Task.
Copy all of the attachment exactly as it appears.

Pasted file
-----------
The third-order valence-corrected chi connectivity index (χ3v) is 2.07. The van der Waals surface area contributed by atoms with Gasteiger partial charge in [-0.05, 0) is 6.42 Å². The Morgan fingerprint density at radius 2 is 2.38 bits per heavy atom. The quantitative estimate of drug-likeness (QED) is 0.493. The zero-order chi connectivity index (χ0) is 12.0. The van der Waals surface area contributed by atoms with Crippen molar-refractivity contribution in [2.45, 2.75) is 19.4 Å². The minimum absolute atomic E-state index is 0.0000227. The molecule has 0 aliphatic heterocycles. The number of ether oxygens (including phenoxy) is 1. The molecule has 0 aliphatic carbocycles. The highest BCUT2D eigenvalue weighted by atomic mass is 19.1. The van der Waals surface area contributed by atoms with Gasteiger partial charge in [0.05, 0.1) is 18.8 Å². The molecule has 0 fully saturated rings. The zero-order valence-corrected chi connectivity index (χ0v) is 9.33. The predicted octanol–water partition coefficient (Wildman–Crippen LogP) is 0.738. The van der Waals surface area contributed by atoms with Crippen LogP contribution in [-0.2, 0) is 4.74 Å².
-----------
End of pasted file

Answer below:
The third-order valence-corrected chi connectivity index (χ3v) is 2.07. The van der Waals surface area contributed by atoms with Gasteiger partial charge in [-0.05, 0) is 6.42 Å². The Morgan fingerprint density at radius 2 is 2.38 bits per heavy atom. The quantitative estimate of drug-likeness (QED) is 0.493. The zero-order chi connectivity index (χ0) is 12.0. The van der Waals surface area contributed by atoms with Crippen molar-refractivity contribution in [2.45, 2.75) is 19.4 Å². The minimum absolute atomic E-state index is 0.0000227. The molecule has 0 aliphatic heterocycles. The number of ether oxygens (including phenoxy) is 1. The molecule has 0 aliphatic carbocycles. The highest BCUT2D eigenvalue weighted by atomic mass is 19.1. The van der Waals surface area contributed by atoms with Gasteiger partial charge in [0.05, 0.1) is 18.8 Å². The molecule has 0 fully saturated rings. The zero-order valence-corrected chi connectivity index (χ0v) is 9.33. The predicted octanol–water partition coefficient (Wildman–Crippen LogP) is 0.738. The van der Waals surface area contributed by atoms with Crippen LogP contribution in [-0.2, 0) is 4.74 Å².